Draft Electronic Securities Act paves the way for DLT based securities in Germany
The German government has recently published a draft Electronic Securities Act. This provides a legal framework for the issuing of electronic securities (bearer bonds) and finally opens German securities law to innovative technologies such as distributed ledger technologies (DLT).The draft law explicitly addresses the possibility of issuing bearer bonds on DLT, introduces a new licence requirement for maintaining the DLT, foresees more technical requirements for the use of blockchains and addresses the most important civil law issues around tokenised securities. This key legal development is seen as a first step towards further modernisation of other forms of securities and opens the door for other future DLT based securities in Germany.
Even though the draft law aims to be technology neutral, it is expected that once implemented, DLT and blockchain technology will receive a boost and become more established in capital markets. The new regime would also allow new business models to be introduced (e.g. a crypto securities register) and should enhance the digitalisation and speed-to-market for products in relevant financial markets.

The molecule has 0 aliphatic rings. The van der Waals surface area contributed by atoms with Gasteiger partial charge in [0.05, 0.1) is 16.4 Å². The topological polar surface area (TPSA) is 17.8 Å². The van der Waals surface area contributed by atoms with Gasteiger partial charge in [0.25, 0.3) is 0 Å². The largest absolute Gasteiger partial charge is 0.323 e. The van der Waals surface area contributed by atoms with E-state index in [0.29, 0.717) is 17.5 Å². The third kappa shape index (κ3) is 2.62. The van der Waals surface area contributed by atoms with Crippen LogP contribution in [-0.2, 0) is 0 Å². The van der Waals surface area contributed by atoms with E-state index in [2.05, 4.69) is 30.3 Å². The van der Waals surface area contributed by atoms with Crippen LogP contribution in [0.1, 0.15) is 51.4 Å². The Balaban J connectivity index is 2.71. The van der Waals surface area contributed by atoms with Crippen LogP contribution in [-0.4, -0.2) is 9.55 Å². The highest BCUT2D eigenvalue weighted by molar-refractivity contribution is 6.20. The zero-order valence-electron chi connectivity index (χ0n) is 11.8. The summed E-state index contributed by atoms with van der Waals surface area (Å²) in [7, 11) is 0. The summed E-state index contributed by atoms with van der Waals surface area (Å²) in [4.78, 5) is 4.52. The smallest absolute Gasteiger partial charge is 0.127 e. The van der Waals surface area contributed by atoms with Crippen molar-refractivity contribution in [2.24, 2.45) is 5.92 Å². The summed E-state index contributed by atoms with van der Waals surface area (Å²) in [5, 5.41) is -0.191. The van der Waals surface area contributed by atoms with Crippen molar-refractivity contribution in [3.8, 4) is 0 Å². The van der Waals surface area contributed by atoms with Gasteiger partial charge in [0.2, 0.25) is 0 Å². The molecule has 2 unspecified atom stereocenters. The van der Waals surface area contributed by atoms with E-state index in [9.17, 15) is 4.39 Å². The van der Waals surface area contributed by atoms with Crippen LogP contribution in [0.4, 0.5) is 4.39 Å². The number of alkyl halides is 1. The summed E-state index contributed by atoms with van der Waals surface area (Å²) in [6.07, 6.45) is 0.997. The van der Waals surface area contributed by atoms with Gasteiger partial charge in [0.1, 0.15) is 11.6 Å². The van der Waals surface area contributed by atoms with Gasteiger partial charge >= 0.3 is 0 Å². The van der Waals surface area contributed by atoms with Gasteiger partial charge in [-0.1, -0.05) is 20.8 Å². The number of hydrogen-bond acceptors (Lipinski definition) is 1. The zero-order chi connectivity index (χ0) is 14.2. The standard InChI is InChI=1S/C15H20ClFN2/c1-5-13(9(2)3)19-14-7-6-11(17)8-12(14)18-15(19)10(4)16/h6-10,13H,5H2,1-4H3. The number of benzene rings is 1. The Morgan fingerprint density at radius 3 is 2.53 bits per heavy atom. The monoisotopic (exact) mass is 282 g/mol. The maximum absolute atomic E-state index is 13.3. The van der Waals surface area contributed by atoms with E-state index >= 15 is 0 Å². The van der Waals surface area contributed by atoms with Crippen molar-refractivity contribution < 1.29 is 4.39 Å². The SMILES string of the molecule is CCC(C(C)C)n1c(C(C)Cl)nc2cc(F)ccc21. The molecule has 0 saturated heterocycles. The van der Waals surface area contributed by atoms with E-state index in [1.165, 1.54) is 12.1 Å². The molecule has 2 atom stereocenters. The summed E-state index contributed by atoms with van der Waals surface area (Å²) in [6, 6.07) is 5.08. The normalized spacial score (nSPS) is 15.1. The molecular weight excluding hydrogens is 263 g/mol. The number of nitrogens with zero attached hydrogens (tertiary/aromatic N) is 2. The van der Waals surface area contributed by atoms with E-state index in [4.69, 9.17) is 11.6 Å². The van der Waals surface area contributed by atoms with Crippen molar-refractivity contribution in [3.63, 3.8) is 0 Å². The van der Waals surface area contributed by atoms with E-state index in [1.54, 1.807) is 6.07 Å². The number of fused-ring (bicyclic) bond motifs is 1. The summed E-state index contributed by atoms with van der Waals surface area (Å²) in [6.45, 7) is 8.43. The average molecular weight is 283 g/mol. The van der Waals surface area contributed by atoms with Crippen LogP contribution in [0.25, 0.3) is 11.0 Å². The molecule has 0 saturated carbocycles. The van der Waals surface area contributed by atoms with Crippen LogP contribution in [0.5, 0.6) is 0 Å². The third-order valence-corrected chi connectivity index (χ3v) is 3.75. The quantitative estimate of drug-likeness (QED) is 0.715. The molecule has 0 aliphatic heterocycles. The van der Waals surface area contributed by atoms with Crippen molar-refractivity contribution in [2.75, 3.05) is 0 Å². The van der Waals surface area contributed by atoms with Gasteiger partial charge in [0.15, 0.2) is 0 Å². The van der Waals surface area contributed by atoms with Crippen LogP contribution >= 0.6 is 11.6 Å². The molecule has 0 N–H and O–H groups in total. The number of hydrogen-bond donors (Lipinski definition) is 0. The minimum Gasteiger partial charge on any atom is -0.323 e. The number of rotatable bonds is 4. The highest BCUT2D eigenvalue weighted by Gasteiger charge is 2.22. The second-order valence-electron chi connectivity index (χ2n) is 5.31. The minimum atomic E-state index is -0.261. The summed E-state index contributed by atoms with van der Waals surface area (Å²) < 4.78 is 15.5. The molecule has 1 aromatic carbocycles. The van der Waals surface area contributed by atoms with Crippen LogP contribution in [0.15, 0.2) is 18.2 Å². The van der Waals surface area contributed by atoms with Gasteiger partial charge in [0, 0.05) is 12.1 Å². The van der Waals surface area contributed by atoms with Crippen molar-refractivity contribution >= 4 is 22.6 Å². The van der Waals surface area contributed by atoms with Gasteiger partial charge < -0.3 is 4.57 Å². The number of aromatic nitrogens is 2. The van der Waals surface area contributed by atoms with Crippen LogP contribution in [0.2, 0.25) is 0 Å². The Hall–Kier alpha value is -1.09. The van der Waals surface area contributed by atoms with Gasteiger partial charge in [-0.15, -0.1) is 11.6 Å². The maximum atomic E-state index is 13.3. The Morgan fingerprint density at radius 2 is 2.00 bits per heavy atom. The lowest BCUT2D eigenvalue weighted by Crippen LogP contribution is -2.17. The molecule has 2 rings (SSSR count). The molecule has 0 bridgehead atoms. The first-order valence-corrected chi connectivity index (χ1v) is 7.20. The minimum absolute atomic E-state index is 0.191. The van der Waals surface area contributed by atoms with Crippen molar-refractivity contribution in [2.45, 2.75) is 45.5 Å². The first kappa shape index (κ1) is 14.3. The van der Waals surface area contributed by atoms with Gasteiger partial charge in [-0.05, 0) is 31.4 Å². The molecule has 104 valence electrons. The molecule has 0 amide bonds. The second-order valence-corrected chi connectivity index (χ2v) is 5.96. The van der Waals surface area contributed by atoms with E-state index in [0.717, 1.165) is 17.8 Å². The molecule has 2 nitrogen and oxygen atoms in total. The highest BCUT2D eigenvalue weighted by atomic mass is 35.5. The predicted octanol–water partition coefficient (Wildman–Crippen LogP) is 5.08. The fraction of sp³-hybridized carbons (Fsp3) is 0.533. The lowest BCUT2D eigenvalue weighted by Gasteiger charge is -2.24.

We have created an English translation of the draft law which covers not only the draft provisions but also the legislative reasoning behind them.
Part of the broader German blockchain stage to modernise the finance industry
The draft law is embedded in the blockchain strategy of the German government announced on 18 September 2019, which confirmed that German would be opened to address electronic securities. It builds on the previous introduction of a definition of crypto assets as financial instruments as well as a new licence requirement for crypto custody business.
As other countries already permit the electronic issuance and use of blockchain technology in relation to financial instruments (e.g. Switzerland), this modernisation of the German securities law is vital for Germany to compete in digital assets markets. The German law requirement for a physical document to certificate any bond issuance has been a particular impediment being directly at odds with the digitalisation of the capital markets.
Key aspects of the new electronic securities regime
- The draft law only addresses bearer bonds (Inhaberschuldverschreibungen) where there is a significant practical need for modernisation of these instruments to allow for digitalisation. The regulation of electronic shares as well as electronic investment fund units will take place at a later stage.
- Two new forms of issuing bearer bonds electronically: (1) by way of an electronic register which is to be maintained by a central securities depositary (CSD), and (2) via a decentralised crypto securities register (Kryptowertpapierregister). The registrar maintaining such a crypto securities register will require a new financial services licence under the German Banking Act (KWG).